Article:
How good is your business at turning staff activity into revenue, and revenue into profits? Those are questions finance people are paid big money to answer - but as the business model of news, B2B and entertainment publishing adapts to a digital, mobile and more fragmented model - it's time everyone thought about these challenges.
Five very different media companies reported their results last week – Pearson, ITV, Reed Elsevier, and all of them appear to be headed in the right direction on one key metric: the ratio of operating profit to revenues.
Operating profit to revenue
The table below shows how each company increased the revenue/profit ratio between 2011 and 2012. (We've stripped out the effect of one-off exceptional items on Pearson's bottom line).
Each of these five media companies is struggling with transitions in the environment they operate in - volatile ad markets, struggling western economies, decline of print and the rise of technology.
-- Pearson: Pre-tax profits were down 59 percent to £434 million, but that was due to a boost in the previous year from the sale of a stake in FTSE International and costs from the closure of Pearson education. Sales were up four percent to £6.1 billion.
-- Reed Elsevier: A total revenue increase of four percent for 2012 to £6.1 billion and profits up six percent to £1.7 billion, but significant variation between and within groups with digital businesses growth being offset by - you guessed it - print decline. (TheMediaBriefing's coverage)
-- ITV: The broadcaster continued its shift away from a reliance on advertising as rising non-advertising revenue pushed pre-tax profits up 17 percent to £464m and revenues up 3 percent to £2.2 billion. (TheMediaBriefing's coverage)
-- UBM: An 18 percent increase in events sales helped drive a two percent increase in total revenues and a modest increase in profits - however, this was offset by declines in its Marketing Services segment, which includes print trade magazines. (TheMediaBriefing's coverage)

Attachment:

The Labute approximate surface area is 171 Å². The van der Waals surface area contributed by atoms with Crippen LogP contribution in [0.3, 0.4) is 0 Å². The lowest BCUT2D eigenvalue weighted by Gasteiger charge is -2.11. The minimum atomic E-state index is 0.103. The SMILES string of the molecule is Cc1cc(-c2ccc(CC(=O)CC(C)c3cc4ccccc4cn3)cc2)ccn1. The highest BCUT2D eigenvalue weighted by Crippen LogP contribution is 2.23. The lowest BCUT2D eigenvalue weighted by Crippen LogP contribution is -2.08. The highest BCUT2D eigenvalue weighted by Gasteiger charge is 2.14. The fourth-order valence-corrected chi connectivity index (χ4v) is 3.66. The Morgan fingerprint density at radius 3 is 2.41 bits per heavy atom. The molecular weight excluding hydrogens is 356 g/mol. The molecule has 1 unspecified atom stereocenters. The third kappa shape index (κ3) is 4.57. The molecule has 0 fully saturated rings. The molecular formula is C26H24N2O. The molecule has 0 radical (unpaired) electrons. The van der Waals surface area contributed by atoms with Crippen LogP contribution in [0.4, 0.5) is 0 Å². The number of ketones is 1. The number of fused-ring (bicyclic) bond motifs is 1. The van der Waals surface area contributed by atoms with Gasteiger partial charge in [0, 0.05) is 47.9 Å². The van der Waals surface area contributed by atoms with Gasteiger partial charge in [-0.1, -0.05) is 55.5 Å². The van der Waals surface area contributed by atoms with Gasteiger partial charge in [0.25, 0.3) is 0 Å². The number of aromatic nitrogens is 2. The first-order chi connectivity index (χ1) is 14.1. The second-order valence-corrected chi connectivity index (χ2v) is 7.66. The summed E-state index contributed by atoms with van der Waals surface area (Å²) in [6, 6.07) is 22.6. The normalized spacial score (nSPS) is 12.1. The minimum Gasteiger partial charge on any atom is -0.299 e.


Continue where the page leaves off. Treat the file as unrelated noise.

-- WPP made a profit of £1.1 billion for the year, on revenues up 3.5 percent to £10.4 billion. Strong emerging market growth was offset by economic conditions in Europe and the US, slowing growth in China, and uncertainty around the future of the UK in the EU and crisis in Israel, Syria and other parts of the Middle East. (TheMediaBriefing's coverage)
Another useful calculation is the amount of revenue each firm makes per-employee. Here there is a great deal of variation - with ITV way out ahead in terms of sales per employee.
ITV has the fewest employees, but a smaller workforce doesn't necessarily mean each is delivering more revenue.
Reed Elsevier has the second largest workforce, 30,000 people, yet the second-best revenue per-employee, £203,867 each. That's alongside the best profit to revenue ratio.
In contrast, WPP has far and away the highest revenue of any of the five, and the second-highest operating profit just behind Reed, yet also the largest workforce (165,000 people) and the lowest revenue per employee - £62,867.
The two firms who made the most of their efforts in emerging markets were UBM and WPP - and both have strong presences in China - with 1,000 and 2,500 people there respectively.
Intuitively, you might expect Chinese employees to generate much less revenue per employee in China, as average pay in the country is far lower and you would expect a more lax approach to hiring. However, the drop off is actually quite minimal, which might have something to do with this trend noted by Forbes back midway through 2012.
Image from images_of_money on flickr via a Creative Commons licence
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